Updated to reflect Nomura, Twitter CEO Dick Costolo comments
NEW YORK (TheStreet) -- As the presidential election hits the homestretch, the race isn't just on between Democrats and Republicans.
One of the more intriguing contests of the campaign may center on record election year ad spending on social networks like Facebook (FB), Pandora (P) and Twitter. It's the first election season during which social media giants are making their pitch for a bigger share of the political dollars that typically go to established Web players like Google (GOOG) and Yahoo! (YHOO), as well as broadcast giants like Time Warner (TWX), CBS (CBS) and Disney (DIS).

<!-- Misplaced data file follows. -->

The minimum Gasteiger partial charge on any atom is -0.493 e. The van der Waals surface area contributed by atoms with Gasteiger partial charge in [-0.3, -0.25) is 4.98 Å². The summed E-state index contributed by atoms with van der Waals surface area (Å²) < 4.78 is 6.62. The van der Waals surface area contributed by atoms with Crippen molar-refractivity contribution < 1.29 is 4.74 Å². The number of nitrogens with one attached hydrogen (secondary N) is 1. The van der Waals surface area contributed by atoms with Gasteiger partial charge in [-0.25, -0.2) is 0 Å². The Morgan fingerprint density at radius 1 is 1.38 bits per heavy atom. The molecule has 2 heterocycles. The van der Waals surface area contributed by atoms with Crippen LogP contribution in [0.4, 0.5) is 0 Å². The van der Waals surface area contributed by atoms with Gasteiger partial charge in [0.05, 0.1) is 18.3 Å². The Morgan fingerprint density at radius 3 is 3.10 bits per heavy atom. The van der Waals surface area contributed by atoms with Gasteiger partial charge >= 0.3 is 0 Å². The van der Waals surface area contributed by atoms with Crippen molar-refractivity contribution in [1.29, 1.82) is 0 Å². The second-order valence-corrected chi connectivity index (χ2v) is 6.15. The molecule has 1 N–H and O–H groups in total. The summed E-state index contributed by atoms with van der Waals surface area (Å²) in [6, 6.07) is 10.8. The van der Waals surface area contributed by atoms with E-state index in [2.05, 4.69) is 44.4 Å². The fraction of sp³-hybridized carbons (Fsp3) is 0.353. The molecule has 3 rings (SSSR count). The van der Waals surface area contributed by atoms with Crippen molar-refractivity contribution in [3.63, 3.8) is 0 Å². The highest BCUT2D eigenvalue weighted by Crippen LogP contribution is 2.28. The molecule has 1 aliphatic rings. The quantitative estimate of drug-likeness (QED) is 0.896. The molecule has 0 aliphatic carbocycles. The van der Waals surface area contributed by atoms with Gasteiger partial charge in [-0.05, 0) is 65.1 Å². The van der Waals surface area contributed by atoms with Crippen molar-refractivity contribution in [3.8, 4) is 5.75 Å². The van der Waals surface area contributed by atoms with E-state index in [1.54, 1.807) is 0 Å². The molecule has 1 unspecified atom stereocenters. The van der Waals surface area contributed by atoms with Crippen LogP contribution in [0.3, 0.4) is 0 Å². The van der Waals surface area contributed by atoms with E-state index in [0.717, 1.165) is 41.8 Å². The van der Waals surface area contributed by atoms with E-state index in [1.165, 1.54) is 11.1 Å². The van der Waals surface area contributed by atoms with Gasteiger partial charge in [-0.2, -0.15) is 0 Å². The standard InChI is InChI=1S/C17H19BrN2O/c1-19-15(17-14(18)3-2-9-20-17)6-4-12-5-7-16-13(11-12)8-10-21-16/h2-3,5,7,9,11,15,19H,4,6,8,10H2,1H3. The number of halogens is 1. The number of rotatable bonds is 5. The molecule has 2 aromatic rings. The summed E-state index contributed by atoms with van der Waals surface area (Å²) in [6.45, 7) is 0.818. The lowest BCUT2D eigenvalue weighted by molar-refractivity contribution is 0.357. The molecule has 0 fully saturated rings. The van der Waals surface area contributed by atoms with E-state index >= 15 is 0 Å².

2012 has been dubbed the social media election, but amid a cacophony of TV ads hitting swing state airwaves in the final 40-plus days of the presidential election, analysts and investors have yet to outline how a surge of campaign ad spending will impact the business models and quarterly earnings of social networks like Facebook, Pandora, LinkedIn and Twitter.Some analysts expect ad spending this election cycle to add meaningful third and fourth quarter revenue for Facebook and Pandora. Arguably even more important than the earnings boost will be whether the social media giants prove their respective business models work in generating ad dollars as investors demand a clearer picture on platform monetization. A back of the envelope calculation by Michael Pachter, a managing director of research with Wedbush Securities, signals that social networks may see an election cycle revenue boost of over $100 million in the second half of 2012. [He sees up to $5 billion in overall presidential and congressional ad spending this election season with roughly 10% allocated to the Web.] The lion's share of political ad spending on the Web goes toward the search market dominated by Google. Still, 25% of Web ad spending may go to social networks this election, says Pachter, with the number expected to rise in coming cycles. That could reverse recent negative trends for Google competitors. According to comScore data, Google's display ads increased 12% year-over-year in August, while Facebook posted a 20%-plus decline. For Facebook, which is forecast to earn roughly $5 billion in 2012 revenue, according to analyst estimates compiled by Bloomberg, a share of such revenue numbers won't make a big impact. However, Pachter says political ad spending could be important for Pandora, which he estimates will earn up to $430 million in fiscal 2013 revenue. "It's meaningful," he says of prospective political revenue for Pandora. "I think it moves the needle even if we are talking about single digit millions," Pachter adds.
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